First drive: Audi plugs into the hybrid world
AUDI'S 5dr A3 Sportback plug-in hybrid, the e-tron, will get here in January and marks the start of several others of its kind from the German maker.
Among its competitors are the likes of the battery-powered BMW i3. It will appeal on the basis that, unlike electric cars, it has no 'range anxiety' as it is capable of more than 900km on a full tank and battery.
Recharging times have been reduced. A full charge at a public outlet will take just over two hours while plugging in at home will replenish in just three hours and 45 minutes. The two charging points are neatly tucked in behind the four rings on the front grille.
No price has yet been announced but you can expect it to cost somewhere in the late €30,000s after combined grants of €7,500 have been factored in.
On a test run over four hours, incorporating urban and motorway driving, the e-tron coped nonchalantly with the conditions.
Even the presence of four burly adults failed to unsettle it.
The fact that, overall, we achieved a modest return of just over 56mpg – some have chalked up figures as high as 180mpg – underlined the need for practice. It also emphasised more the fun than the science of the exercise. . . which is precisely what motoring should be about.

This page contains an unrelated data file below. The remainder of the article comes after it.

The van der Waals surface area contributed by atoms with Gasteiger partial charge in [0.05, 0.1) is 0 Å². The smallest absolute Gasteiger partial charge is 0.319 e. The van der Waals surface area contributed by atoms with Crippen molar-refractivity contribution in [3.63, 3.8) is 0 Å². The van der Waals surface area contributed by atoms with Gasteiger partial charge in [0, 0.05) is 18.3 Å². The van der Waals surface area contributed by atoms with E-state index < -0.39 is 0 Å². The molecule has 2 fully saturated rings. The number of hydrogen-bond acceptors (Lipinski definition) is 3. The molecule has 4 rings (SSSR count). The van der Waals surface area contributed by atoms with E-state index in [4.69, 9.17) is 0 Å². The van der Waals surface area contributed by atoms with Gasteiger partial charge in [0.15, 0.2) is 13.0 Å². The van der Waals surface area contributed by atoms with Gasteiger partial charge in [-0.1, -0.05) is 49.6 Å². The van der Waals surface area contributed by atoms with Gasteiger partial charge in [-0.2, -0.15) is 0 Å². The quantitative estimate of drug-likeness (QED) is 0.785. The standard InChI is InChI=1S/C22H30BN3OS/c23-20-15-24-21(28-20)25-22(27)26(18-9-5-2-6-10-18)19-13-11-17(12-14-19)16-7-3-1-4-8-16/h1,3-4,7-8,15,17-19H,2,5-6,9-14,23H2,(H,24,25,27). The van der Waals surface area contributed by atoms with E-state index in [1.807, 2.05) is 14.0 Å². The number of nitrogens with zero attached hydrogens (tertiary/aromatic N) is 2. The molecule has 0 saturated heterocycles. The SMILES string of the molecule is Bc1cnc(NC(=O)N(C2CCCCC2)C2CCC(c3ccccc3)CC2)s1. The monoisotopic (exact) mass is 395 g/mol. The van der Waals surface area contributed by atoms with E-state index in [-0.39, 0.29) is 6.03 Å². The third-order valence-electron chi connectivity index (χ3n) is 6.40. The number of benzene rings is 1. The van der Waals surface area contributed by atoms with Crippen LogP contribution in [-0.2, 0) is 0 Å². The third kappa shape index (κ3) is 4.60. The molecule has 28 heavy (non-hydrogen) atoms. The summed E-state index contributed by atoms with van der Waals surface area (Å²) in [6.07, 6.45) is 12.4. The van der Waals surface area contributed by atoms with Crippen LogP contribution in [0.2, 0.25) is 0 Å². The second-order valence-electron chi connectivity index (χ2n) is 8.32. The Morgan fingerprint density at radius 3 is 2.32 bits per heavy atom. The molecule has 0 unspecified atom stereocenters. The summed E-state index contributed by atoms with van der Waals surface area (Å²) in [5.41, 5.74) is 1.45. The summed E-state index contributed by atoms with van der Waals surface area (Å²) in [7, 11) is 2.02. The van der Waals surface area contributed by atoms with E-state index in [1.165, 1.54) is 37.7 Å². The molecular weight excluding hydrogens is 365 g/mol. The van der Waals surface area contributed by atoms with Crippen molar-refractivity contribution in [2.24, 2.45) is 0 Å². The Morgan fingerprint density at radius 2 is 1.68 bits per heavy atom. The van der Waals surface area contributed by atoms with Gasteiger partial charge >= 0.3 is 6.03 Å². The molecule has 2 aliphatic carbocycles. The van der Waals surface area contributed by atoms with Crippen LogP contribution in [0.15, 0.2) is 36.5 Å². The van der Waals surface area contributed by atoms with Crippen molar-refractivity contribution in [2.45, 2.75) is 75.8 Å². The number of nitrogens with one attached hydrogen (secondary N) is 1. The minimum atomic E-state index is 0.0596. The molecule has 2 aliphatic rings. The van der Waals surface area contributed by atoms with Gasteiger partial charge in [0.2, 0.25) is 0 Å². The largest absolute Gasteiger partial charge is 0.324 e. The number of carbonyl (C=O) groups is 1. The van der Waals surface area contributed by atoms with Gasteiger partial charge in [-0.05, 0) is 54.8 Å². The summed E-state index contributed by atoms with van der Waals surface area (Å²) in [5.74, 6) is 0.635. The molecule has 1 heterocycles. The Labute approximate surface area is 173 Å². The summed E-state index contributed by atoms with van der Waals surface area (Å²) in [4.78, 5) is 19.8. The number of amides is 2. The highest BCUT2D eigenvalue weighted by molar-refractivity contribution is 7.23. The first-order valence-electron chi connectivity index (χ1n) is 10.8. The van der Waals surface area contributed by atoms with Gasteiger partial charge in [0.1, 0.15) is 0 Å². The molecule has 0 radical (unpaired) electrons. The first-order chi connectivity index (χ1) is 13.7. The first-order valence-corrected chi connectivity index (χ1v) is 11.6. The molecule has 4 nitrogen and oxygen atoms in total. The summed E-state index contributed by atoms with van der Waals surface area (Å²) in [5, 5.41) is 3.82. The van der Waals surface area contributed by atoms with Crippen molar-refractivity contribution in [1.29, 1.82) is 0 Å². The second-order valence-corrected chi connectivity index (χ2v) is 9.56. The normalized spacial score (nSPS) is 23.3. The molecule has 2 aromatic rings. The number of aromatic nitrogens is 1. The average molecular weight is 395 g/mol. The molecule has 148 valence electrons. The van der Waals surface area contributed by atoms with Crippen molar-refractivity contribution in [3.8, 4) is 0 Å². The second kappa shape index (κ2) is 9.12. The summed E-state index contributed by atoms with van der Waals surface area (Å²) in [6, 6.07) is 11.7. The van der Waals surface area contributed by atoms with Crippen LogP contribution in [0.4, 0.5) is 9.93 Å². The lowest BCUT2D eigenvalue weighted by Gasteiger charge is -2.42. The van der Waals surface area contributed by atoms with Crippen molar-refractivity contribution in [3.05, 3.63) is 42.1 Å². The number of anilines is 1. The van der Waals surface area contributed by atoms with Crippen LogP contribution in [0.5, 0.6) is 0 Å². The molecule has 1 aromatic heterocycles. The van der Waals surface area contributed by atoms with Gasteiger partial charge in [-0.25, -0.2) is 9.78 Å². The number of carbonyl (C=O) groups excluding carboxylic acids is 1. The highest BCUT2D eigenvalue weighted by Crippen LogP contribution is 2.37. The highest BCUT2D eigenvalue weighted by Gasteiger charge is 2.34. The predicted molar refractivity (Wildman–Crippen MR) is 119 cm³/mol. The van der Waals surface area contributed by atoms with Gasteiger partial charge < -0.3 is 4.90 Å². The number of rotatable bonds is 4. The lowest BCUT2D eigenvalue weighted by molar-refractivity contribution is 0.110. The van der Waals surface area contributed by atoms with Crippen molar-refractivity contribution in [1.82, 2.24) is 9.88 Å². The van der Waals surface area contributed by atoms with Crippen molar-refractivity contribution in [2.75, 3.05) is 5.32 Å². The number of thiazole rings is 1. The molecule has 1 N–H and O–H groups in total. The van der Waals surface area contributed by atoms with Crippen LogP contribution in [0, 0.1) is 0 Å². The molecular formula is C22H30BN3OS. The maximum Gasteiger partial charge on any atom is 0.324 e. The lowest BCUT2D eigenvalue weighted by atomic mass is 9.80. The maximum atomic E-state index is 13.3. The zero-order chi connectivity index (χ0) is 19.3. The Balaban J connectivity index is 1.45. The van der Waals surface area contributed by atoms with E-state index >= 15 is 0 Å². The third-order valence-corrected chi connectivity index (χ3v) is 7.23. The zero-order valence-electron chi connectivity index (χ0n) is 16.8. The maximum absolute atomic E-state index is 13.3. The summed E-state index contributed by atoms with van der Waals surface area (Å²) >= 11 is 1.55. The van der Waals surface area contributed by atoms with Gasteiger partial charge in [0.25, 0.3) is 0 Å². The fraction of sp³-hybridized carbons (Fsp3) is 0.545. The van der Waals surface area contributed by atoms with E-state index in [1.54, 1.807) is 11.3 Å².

Audi chief Rupert Stadler says the e-tron will be followed by other plug-in hybrids.
The company is convinced they represent the best solution for low-emission cars because they don't rely on a charge every 160km or so.
The e-tron can, it says, cover 50km on just the battery alone.
Interesting that in Germany, Audi is selling the car through a network of 100 dealerships where service personnel have been trained to work with the technology.
The dealerships have a charging station that customers can use for free during business hours.
The e-tron has a 150bhp 1.4-litre direct injection turbo petrol engine and a 102bhp electric motor within the 6spd dual-clutch transmission. Top speed is 222kmh in hybrid mode and 130kmh in pure electric mode.
Average emissions come to 35g/km (1.5l/100km).
The engine on its own uses 4.5 litres every 100km (105 g/km).
The hybrid system adds 300kg to the car's weight – but that doesn't seem to affect the low running costs. And ultimately that is the e-tron's real appeal.